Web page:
One week later, it’s Tuesday morning and Siobhan and I are in the Hong Kong Jockey Club Museum. I asked the young man about Wednesday’s racing. “You just turn up and pay $HK10” (about £1!). With a tram fare of about 25p we decided we could just about stretch the budget. Turning up about 20 minutes before the first race the crowds were comfortable. There were food and drink concessions all along the rail and with the lights and the towering city blocks overlooking the course the scene was stunning. We found a seat, had a couple of bets and won a little bit. The public areas were now very crowded. Notwithstanding I went under the stands to make a bet (Race 4 – Sharp Hunter – 13/1). The bedlam that was the betting area was the worst I have ever seen – and I’ve been to Cheltenham on St Patrick’s Day! I couldn’t get my bet on. Never mind it won’t win. Five minutes later and not even the best hot dog I have ever had in my life made up for the fact that Sharp Hunter got up on the line and cost me $HK320!

HongKong

So that was it, two very different racing experiences. The Melbourne Cup was wonderful and in many ways the same as the experience Siobhan and I have each year at the Northumberland Plate. People recreating scenes that have been seen since the middle of the 19th century, dressing up, having a drink and revelling in a sport which is a wonderful spectacle.  Happy Valley I’m not so sure about. It’s not the lost bet, it was only £30, but after initially being very struck with the visual wonder of it all it became obvious that there was very little – if any – genuine love of the sport or the horses. The track is obscured by the concessions so that anyone at ground level or the first few rows of the seats has to follow the race on the screen. I’m not saying I wouldn’t go again but it wouldn’t bother me if I didn’t.

I certainly would make sure I got my bet on in time.

Backstreet Boys – Larger than Life in Las Vegas!

‘Bacstreet’s back, alright and this time they’re appealing to everyone’ – Meagan Morris

Back in the late 90s and early 00s the internet was a scary place, so imagine my parents shock when I tell them I’m taking a train to London to meet someone I met in a chat room so we can hang out and talk about boybands for the day? I’m amazed still to this day they let me go! I’m so pleased they did though because that day marked the beginning of an amazing friendship.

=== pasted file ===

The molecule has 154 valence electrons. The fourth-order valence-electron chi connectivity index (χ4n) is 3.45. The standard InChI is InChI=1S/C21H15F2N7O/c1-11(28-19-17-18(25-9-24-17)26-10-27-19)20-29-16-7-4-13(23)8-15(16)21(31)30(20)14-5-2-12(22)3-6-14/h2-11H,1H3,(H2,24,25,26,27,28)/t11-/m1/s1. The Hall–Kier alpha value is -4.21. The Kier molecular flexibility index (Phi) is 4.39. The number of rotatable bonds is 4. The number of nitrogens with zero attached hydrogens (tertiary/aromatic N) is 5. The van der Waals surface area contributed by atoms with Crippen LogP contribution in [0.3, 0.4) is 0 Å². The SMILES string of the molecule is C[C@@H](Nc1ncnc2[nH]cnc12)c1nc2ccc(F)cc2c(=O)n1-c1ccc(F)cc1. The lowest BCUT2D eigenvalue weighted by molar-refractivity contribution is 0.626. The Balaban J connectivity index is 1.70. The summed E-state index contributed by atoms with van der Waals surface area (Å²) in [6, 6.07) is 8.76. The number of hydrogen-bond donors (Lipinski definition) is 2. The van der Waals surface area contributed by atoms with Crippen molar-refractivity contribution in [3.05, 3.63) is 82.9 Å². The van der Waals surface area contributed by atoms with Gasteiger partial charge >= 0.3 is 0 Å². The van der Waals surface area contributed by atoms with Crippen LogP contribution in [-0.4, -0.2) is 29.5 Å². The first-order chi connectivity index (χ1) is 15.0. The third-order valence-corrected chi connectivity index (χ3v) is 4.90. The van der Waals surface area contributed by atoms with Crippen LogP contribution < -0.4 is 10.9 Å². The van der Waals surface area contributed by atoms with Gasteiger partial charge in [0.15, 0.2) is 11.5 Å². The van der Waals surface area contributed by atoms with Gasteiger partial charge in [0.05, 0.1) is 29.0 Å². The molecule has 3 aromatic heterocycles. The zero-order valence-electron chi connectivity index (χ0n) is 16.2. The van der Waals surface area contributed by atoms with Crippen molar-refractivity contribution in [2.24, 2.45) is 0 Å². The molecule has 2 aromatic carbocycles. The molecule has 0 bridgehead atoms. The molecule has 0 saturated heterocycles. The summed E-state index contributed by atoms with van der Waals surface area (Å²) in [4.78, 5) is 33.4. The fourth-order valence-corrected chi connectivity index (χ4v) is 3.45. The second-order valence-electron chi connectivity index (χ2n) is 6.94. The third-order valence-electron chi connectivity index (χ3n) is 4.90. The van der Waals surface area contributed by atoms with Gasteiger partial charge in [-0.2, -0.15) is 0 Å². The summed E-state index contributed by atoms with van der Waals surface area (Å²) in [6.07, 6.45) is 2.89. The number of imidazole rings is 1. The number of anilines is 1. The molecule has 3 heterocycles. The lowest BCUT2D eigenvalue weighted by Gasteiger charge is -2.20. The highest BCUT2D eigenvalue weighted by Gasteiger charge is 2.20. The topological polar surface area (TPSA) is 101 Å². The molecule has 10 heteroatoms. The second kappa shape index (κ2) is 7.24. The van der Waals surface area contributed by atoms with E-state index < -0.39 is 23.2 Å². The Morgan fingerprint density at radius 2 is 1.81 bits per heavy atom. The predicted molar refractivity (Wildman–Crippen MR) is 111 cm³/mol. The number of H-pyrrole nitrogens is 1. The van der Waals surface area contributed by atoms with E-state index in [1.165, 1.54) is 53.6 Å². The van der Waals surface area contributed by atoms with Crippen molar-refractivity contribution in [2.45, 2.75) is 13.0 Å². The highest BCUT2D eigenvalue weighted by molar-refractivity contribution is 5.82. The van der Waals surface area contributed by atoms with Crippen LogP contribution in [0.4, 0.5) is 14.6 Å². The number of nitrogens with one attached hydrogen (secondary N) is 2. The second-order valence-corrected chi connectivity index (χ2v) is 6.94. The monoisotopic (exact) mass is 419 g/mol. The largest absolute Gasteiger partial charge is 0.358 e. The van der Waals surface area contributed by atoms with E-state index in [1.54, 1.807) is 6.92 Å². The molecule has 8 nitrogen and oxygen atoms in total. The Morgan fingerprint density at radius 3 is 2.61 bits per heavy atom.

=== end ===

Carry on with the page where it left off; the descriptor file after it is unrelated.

For years Meagan and I have wanted to see the group that made us so close together but for whatever reason could never make it work logistically. When The Backstreet Boys announced they were doing a trial residency in Las Vegas we knew we had to make it happen. Those boys aren’t getting any younger and we didn’t know when we would get the chance again.

It’s hard to review a concert of your all time favourite band with one of your all time favourite people objectively but i’m going to try….

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It was fucking amazing! They were seriously, seriously good. Between the two fo us we’ve seen them live about 11 times and we both agreed that their Vegas show was one of the most professional, polished show they’ve done.

Before I run out of adjectives to describe how amazing they were i’ll give you a run down of what actually happened. They took to the stage just after 9pm after a really cool remix of all their singles/music videos on the large screens, you forget how many songs they’ve released really! And kicked everything off looking dapper in white with Larger than Life. I won’t run through everything song by song (check out the set list at the bottom if you’re interested) but needless to say they got the crowd’s energy up as they went from one up tempo pop hit to the next.

Show highlights for me were As Long As You Love me, which was never my favourite single but they nailed the chair routine all these years later, We’ve Got it Goin On (which is one of my faves) which they updated and mashed up excellently with Bell Biv Devoe’s Poison and the fact that they included 2 of my favourite album tracks Undone and Get Another Boyfriend.

ALAYLM #chairdance #bsbvegas

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Meagan’s show highlighters were – the montage in the beginning which sounds weird but it got everyone amped for the show. Their version of We’ve Got it On was probably her favourite performance of the night because of the dancing and Shape of my Heart of course which is her all time favourite BSB song. They also came out into the audience and Howie was right in front of us, like touching distance from us, so it doesn’t get much better than that.

QPG #bsbvegas